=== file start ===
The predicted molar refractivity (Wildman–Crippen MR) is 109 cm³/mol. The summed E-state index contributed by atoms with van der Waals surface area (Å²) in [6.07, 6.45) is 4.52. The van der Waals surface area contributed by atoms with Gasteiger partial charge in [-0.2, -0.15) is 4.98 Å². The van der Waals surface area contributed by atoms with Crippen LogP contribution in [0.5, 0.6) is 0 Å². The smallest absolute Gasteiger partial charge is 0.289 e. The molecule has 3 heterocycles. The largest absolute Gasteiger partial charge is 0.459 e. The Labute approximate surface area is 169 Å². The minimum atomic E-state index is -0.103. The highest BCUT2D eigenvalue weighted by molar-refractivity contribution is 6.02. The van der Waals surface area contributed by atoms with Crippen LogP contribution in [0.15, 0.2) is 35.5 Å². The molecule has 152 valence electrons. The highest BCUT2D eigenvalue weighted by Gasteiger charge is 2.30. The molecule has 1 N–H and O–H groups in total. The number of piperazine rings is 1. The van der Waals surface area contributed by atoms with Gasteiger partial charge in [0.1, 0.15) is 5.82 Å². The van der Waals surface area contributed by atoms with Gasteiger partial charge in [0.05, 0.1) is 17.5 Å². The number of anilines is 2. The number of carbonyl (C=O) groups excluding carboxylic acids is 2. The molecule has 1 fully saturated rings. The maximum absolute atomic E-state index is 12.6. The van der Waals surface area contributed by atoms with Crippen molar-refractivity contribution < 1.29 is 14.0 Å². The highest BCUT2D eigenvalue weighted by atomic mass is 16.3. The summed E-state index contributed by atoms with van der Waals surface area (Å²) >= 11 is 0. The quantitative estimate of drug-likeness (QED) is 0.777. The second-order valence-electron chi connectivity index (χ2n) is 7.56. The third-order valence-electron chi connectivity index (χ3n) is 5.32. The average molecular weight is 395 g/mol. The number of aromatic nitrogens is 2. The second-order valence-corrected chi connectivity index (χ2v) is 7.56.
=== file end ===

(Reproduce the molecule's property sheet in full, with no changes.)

The predicted molar refractivity (Wildman–Crippen MR) is 109 cm³/mol. The summed E-state index contributed by atoms with van der Waals surface area (Å²) in [6.07, 6.45) is 4.52. The van der Waals surface area contributed by atoms with Gasteiger partial charge in [-0.2, -0.15) is 4.98 Å². The van der Waals surface area contributed by atoms with Crippen LogP contribution in [0.5, 0.6) is 0 Å². The smallest absolute Gasteiger partial charge is 0.289 e. The molecule has 3 heterocycles. The largest absolute Gasteiger partial charge is 0.459 e. The Labute approximate surface area is 169 Å². The minimum atomic E-state index is -0.103. The highest BCUT2D eigenvalue weighted by molar-refractivity contribution is 6.02. The van der Waals surface area contributed by atoms with Crippen LogP contribution in [0.15, 0.2) is 35.5 Å². The molecule has 152 valence electrons. The highest BCUT2D eigenvalue weighted by Gasteiger charge is 2.30. The molecule has 1 N–H and O–H groups in total. The number of piperazine rings is 1. The van der Waals surface area contributed by atoms with Gasteiger partial charge in [0.1, 0.15) is 5.82 Å². The van der Waals surface area contributed by atoms with Gasteiger partial charge in [0.05, 0.1) is 17.5 Å². The number of anilines is 2. The number of carbonyl (C=O) groups excluding carboxylic acids is 2. The molecule has 1 fully saturated rings. The maximum absolute atomic E-state index is 12.6. The van der Waals surface area contributed by atoms with Crippen molar-refractivity contribution < 1.29 is 14.0 Å². The highest BCUT2D eigenvalue weighted by atomic mass is 16.3. The summed E-state index contributed by atoms with van der Waals surface area (Å²) >= 11 is 0. The quantitative estimate of drug-likeness (QED) is 0.777. The second-order valence-electron chi connectivity index (χ2n) is 7.56. The third-order valence-electron chi connectivity index (χ3n) is 5.32. The average molecular weight is 395 g/mol. The number of aromatic nitrogens is 2. The second-order valence-corrected chi connectivity index (χ2v) is 7.56.